Objavljamo gostujoči prispevek Daana Wellinga. Študiral je politologijo na univerzi Radboud na Nizozemskem, trenutno pa dela kot vodja projekat v IDEA NL. Profesionalno se ukvarja z deliberativnim izobraževanjem, mediacijo in sodelovanjem med državami. V besedilu recenzira delo Against Empathy psihologa Paula Blooma in sklepa, da je kljub nenavadnemu naslovu vredna branja.
Empathy can mean a great many things to a great many people, and political discourse seemingly conflates empathy with “a good thing.” For Bloom, this is part of the problem with empathy, but not its main one. Referring to empathy as the reflex to “mirror” another individuals’ emotions and suffering, he highlights through a vast array of psychological studies that this reflex spotlights which concern to draw attention to based on happenstance, but does not consider whether in the grand sum of things this situation is the one that needs more moral attention than another one; and that empathy is heuristically employed by individuals, and therefore that it plays on pre-existing biases on whom is worthy of empathetic treatment. In this way it mirrors current injustices and papering over unjustifiably hidden conflicts or people in need. Finally he argues that empathy does not effectively prompt people to take correct actions to right moral wrongs.
Obviously, without empathy one could be a heartless creature, and it is here that Bloom hedges its bets. In general his book is peppered with small reservations that makes his case appear more compelling, but also much less bold than its initial hypothesis suggests. At some moments it makes Blooms’ case hard to follow. A reader picking up his book in order to receive advice on how to live a better life needs to constantly strike judgment between when to employ empathy and when not. This then, is also the strongest counter against “rational compassion” – the alternative Bloom suggests take the place of empathy in moral and political reasoning.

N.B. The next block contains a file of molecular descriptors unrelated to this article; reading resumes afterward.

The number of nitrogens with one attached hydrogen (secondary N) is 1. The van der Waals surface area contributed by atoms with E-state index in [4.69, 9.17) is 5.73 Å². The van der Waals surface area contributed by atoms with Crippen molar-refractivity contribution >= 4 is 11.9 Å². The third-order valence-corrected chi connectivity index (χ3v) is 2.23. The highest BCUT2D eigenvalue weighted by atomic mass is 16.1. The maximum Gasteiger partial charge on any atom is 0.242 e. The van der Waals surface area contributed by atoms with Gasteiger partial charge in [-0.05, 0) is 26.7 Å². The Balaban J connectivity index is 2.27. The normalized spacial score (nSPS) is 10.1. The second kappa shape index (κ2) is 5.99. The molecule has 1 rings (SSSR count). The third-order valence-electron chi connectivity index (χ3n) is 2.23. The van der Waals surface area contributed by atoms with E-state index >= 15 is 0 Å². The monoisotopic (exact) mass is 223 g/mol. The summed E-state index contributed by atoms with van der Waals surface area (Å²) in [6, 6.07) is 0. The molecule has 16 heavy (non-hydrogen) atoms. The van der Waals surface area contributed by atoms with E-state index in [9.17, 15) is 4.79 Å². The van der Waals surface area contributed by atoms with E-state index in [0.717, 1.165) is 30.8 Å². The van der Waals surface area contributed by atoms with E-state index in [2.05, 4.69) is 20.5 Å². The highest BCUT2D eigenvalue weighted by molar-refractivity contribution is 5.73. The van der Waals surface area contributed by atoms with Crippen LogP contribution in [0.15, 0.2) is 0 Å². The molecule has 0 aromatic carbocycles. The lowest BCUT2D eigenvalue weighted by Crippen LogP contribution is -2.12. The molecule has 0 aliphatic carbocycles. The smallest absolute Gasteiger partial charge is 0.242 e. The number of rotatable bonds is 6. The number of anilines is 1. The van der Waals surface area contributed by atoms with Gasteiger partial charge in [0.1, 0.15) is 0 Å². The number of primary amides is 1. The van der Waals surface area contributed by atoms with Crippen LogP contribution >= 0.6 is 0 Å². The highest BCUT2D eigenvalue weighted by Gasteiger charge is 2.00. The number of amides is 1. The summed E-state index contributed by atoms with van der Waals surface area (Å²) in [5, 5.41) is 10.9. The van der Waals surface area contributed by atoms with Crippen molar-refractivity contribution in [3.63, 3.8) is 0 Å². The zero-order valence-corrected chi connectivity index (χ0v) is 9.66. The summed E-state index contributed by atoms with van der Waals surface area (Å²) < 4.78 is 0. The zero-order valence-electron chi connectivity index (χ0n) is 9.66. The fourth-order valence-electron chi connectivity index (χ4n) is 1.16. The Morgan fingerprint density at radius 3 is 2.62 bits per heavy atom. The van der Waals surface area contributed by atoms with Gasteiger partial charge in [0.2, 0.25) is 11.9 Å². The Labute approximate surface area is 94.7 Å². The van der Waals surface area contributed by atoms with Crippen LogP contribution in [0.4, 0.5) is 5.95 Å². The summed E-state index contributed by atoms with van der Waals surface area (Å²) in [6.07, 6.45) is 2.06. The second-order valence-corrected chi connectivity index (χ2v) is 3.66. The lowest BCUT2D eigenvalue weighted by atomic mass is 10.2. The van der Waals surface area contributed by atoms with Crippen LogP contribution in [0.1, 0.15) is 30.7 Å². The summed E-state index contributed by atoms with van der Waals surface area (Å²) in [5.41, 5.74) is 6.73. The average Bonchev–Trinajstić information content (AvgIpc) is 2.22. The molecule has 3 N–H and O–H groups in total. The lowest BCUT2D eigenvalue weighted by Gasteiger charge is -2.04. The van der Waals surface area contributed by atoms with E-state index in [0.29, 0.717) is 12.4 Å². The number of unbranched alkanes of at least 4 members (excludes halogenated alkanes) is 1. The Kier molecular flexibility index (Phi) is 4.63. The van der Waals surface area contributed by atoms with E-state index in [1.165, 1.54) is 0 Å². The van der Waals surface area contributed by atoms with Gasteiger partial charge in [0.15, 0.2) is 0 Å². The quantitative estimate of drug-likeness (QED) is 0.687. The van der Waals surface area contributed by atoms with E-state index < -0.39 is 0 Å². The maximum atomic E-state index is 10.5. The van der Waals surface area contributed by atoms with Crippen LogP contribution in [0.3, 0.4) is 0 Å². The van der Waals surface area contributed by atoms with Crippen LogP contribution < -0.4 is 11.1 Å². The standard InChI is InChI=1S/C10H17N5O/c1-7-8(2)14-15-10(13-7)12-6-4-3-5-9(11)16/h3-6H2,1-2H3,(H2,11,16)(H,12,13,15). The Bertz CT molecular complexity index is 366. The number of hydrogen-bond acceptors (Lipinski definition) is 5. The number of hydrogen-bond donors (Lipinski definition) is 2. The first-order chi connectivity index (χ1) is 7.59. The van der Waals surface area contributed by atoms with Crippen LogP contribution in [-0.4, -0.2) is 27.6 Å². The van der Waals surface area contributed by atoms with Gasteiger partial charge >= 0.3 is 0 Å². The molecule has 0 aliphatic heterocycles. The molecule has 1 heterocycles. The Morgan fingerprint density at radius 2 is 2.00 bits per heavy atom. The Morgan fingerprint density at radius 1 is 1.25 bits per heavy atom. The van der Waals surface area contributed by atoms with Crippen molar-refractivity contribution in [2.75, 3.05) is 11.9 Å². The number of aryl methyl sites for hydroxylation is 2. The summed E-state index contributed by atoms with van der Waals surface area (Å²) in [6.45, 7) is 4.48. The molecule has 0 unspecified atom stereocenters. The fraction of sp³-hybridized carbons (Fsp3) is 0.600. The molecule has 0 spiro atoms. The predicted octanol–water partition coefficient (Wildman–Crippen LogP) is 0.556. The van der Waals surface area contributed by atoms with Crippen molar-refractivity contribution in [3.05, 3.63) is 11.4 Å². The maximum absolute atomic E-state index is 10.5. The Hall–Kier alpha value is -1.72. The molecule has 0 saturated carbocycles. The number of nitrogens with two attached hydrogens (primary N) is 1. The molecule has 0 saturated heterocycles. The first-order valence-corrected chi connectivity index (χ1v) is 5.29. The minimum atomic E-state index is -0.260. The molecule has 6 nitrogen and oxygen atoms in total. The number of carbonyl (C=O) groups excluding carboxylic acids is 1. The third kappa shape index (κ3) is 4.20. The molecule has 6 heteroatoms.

Rational compassion is defended on utilitarian terms. Conceptualising the moral plight of a great many situations could lead to much better moral trade-offs. It is a vivid and strong defence for deliberative rather than instinctive thinking on moral issues. It does however come with its own drawbacks that Bloom fails to completely take away. The argument he hints at but does not compellingly refute remarks on the capacity of making such utilitarian reasoning, and whether the scope of such reasoning itself is so astoundingly big that it results into inaction. Arguments that Bloom does not touch upon deal with the nature of obligations. It may be that empathy is better triggered by those who are close to us, but it is arguable that for instance one has more of an obligation to take care of an elderly or sick relative, even if their time spent could in a utilitarian sense alleviate the suffering of more starving strangers overseas.
It is then also not certain where this rational compassionate reasoning takes place, and indeed whether it is applicable in all individual decisions on moral matters. Is it truly immoral not to built a spreadsheet (or look at GiveWell’s) before donating to a charitable cause?
All in all, the book may be most useful for its detours into applied reasoning. Of note is a short essay outlining, in line with academics like Jonathan Haidt, why across the political divide empathetic positions are manifold, but rather that the spotlight for each political grouping is on different individual. Where a liberal may care about a homeless refugee, a conservative’s spotlight veers towards outrage that a native working-class citizen would need this house granted to a refugee instead. This should be required reading for myth busting amongst progressives and conservatives alike.
In sum, Bloom provides an engaging and accessible work of moral reasoning which ironically may itself have needed a more channelled spotlight but is a very useful jumping point for educators and politicians alike to clarify their moral concerns and aims.
Bloom, Against Empathy: The Case for Rational Compassion (2016)
Kratke razprave o temeljih sociologije in povezanih disciplin.